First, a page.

NRS 449.758 and requires a hospital to bill to health insurance and/or Medicare before any collection efforts can commence. Often, Hospitals and other health care providers attempt to decline health insurance payments for treatment rendered in an accident. This method is improper. They typically do this to get automobile medical payments benefits, which may pay them a higher rate then available under the health policy, or attempt to lien the respective personal injury accident 3rd party insurance for a higher bill. Accident victims who suffer expensive hospital bills need look no further than NRS 449.757, to make Hospitals collect from your health insurance. That law states:
NRS 449.757 Limitations on efforts of hospitals to collect; date for accrual of interest; rate of interest; limitations on additional fees.
1. When a person receives hospital care, the hospital must not proceed with any efforts to collect on any amount owed to the hospital for the hospital care from the responsible party, other than for any copayment or deductible, if the responsible party has health insurance or may be eligible for Medicaid, the Children's Health Insurance Program or any other public program which may pay all or part of the bill, until the hospital has submitted a bill to the health insurance company or public program and the health insurance company or public program has made a determination concerning payment of the claim.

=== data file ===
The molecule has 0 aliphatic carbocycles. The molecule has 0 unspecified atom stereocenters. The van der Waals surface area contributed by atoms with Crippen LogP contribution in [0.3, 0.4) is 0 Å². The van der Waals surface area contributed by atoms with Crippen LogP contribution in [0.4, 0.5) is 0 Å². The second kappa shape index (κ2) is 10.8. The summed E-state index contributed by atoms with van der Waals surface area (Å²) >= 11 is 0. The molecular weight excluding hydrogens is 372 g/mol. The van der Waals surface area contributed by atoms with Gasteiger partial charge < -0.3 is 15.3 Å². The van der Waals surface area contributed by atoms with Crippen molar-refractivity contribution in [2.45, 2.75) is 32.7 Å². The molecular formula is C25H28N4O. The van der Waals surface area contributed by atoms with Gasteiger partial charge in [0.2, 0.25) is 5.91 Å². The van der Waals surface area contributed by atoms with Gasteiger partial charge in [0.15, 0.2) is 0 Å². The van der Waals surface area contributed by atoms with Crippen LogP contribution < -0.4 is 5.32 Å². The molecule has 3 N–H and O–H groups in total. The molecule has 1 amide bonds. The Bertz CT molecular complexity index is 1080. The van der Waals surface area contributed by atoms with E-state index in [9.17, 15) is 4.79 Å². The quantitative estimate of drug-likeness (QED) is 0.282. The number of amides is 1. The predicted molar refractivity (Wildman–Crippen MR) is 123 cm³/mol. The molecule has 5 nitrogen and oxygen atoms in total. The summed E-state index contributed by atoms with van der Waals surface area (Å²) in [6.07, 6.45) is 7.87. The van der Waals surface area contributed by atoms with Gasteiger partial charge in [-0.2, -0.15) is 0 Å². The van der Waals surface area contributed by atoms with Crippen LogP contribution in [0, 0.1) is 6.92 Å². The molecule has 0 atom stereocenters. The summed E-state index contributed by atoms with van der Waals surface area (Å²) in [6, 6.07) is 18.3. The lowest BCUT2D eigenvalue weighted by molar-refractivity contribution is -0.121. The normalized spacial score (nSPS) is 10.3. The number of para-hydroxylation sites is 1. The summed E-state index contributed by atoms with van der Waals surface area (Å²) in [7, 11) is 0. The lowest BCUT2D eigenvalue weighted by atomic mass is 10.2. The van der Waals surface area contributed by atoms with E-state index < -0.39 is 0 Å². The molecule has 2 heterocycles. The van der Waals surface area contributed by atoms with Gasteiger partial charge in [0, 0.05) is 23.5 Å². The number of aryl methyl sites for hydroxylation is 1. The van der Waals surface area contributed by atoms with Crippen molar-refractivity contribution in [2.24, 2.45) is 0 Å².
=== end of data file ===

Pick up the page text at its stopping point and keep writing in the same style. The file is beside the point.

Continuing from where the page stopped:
2. Collection efforts may begin and interest may begin to accrue on any amount owed to the hospital for hospital care which remains unpaid by the responsible party not sooner than 30 days after the responsible party is sent a bill by mail stating the amount that he or she is responsible to pay which has been established after receiving a determination concerning payment of the claim by any insurer or public program and after applying any discounts. Interest must accrue at a rate, which does not exceed the prime rate at the largest bank in Nevada as ascertained by the Commissioner of Financial Institutions on January 1 or July 1, as the case may be, immediately preceding the date on which the payment becomes due, plus 2 percent. The rate must be adjusted accordingly on each January 1 and July 1 thereafter until the payment is satisfied
3. Except for the interest authorized pursuant to subsection 2 and any court costs and attorney's fees awarded by a court, no other fees may be charged concerning the amount that remains unpaid, including, without limitation, collection fees, other attorney's fees or any other fees or costs.”
How Much is your Injury Worth? Check the Health Care Bluebook